5. Remove Shrubbery

If you’ve got shrubbery below, next to or partially covering your windows, you should remove it. That shrubbery provides a perfect place for break-in artists to hide while they are checking to see if your windows are unlocked. Removing it increases the risk for the criminal.

There’s nothing wrong with having shrubs; it’s just how they are placed. Transplant those shrubs to a spot between the windows, so that it doesn’t make a good hiding place. Then you can put flowers or something else low to the ground under the windows.

6. Leave a Car Parked Outside

Most burglaries happen during daylight hours, while everyone is away at work and school. That’s a relatively safe time for burglars to break in, because they are less likely to encounter anyone. But before breaking in, most burglars take the time to “case” a home, trying to determine if it is safe to enter.

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One of the things they look for is cars. If you have a car parked in your driveway, it indicates that someone is home. So, if you happen to have an old junker that you haven’t gotten rid of yet, don’t hide it in the backyard. Instead, park it in the driveway. Or, if one family member isn’t using their car, make sure it’s outside, rather than hiding it in the garage. That will tend to send those criminals elsewhere, looking for a house that is less likely to have anyone home.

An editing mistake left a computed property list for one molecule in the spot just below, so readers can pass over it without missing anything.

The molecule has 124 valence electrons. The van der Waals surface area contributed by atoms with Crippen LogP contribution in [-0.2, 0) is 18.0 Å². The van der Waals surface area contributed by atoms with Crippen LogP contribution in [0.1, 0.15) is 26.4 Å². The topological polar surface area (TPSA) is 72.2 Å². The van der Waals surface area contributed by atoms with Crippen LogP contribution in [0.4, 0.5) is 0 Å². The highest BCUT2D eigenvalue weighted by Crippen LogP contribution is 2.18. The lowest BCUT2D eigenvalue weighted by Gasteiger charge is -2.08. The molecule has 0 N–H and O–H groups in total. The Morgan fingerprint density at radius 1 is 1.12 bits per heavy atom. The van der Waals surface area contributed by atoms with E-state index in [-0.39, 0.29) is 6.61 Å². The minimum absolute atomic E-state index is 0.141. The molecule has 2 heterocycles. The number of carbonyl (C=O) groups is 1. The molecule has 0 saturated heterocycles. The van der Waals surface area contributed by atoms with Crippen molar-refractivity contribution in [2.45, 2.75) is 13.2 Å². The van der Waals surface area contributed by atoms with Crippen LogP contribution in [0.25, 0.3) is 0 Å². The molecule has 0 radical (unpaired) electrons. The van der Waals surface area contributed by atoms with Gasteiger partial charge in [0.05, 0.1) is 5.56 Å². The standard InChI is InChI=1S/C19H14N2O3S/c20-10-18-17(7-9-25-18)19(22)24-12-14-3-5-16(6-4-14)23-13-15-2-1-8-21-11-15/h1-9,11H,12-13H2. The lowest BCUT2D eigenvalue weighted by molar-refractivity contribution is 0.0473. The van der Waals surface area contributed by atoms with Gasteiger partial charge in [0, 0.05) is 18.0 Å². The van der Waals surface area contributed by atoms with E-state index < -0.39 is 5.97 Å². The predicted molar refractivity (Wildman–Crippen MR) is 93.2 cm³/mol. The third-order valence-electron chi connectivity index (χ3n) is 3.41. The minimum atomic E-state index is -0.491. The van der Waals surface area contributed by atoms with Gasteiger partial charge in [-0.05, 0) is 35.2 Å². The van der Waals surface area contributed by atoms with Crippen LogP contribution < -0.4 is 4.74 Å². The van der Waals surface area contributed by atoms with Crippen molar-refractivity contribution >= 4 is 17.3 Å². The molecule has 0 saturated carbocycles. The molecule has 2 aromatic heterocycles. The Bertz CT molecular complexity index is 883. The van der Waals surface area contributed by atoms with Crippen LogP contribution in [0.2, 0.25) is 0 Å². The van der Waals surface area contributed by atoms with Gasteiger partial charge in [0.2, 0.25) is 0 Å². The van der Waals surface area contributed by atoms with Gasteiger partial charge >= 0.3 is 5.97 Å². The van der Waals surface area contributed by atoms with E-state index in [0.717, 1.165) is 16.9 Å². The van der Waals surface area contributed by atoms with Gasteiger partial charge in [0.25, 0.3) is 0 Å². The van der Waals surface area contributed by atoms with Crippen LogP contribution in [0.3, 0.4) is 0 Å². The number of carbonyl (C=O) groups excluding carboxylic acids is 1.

7. Add Security Striker Plates

The most common entry point for criminals is through the front door. Most homes have a deadbolt on the door, in addition to a normal door lock. Homeowners think that makes their door secure, but in reality it doesn’t. An average sized man can kick open a dead-bolted door easily.

The weakness isn’t in the deadbolt, but in the door frame that the deadbolt goes into. By putting in a security striker plate, which is larger than the standard striker plate, the force of that kick is spread over a larger area, reducing the chances of it breaking. Installing it with 3 inch or longer screws ensures that the plate is attached to the studs in the wall, instead of just the door frame. So, any kicker not only has to break the door frame, but the structural studs behind it. That’s not very likely.